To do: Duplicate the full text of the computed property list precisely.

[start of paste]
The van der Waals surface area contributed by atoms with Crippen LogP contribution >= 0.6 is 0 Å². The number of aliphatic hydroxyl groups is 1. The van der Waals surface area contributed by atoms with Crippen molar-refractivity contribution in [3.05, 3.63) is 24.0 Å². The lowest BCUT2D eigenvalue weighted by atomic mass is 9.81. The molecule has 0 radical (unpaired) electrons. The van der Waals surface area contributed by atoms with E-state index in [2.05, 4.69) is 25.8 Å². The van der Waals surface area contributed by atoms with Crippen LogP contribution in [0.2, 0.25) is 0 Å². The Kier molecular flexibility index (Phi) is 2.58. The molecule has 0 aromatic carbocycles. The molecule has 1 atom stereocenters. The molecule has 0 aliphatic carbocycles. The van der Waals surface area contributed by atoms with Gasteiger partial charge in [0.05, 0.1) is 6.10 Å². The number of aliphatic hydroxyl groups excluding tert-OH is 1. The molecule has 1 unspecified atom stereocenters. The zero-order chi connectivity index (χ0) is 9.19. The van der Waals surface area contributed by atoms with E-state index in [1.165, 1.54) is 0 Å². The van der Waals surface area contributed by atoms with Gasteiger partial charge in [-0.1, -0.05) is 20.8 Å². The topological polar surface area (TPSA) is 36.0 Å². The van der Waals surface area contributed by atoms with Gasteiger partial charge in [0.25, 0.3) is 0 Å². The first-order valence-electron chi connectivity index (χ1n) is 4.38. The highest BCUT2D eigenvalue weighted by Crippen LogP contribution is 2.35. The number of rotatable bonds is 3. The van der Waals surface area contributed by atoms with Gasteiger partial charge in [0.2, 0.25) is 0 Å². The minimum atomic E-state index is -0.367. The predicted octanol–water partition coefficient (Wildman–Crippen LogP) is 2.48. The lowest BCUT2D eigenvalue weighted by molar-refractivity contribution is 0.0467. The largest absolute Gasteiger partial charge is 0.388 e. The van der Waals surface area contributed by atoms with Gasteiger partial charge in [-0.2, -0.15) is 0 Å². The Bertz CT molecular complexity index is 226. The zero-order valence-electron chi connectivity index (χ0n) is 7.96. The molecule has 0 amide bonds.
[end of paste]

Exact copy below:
The van der Waals surface area contributed by atoms with Crippen LogP contribution >= 0.6 is 0 Å². The number of aliphatic hydroxyl groups is 1. The van der Waals surface area contributed by atoms with Crippen molar-refractivity contribution in [3.05, 3.63) is 24.0 Å². The lowest BCUT2D eigenvalue weighted by atomic mass is 9.81. The molecule has 0 radical (unpaired) electrons. The van der Waals surface area contributed by atoms with E-state index in [2.05, 4.69) is 25.8 Å². The van der Waals surface area contributed by atoms with Crippen LogP contribution in [0.2, 0.25) is 0 Å². The Kier molecular flexibility index (Phi) is 2.58. The molecule has 0 aromatic carbocycles. The molecule has 1 atom stereocenters. The molecule has 0 aliphatic carbocycles. The van der Waals surface area contributed by atoms with Gasteiger partial charge in [0.05, 0.1) is 6.10 Å². The number of aliphatic hydroxyl groups excluding tert-OH is 1. The molecule has 1 unspecified atom stereocenters. The zero-order chi connectivity index (χ0) is 9.19. The van der Waals surface area contributed by atoms with E-state index in [1.165, 1.54) is 0 Å². The van der Waals surface area contributed by atoms with Gasteiger partial charge in [-0.1, -0.05) is 20.8 Å². The topological polar surface area (TPSA) is 36.0 Å². The van der Waals surface area contributed by atoms with Gasteiger partial charge in [0.25, 0.3) is 0 Å². The first-order valence-electron chi connectivity index (χ1n) is 4.38. The highest BCUT2D eigenvalue weighted by Crippen LogP contribution is 2.35. The number of rotatable bonds is 3. The van der Waals surface area contributed by atoms with Gasteiger partial charge in [0.2, 0.25) is 0 Å². The minimum atomic E-state index is -0.367. The predicted octanol–water partition coefficient (Wildman–Crippen LogP) is 2.48. The lowest BCUT2D eigenvalue weighted by molar-refractivity contribution is 0.0467. The largest absolute Gasteiger partial charge is 0.388 e. The van der Waals surface area contributed by atoms with Gasteiger partial charge in [-0.2, -0.15) is 0 Å². The Bertz CT molecular complexity index is 226. The zero-order valence-electron chi connectivity index (χ0n) is 7.96. The molecule has 0 amide bonds.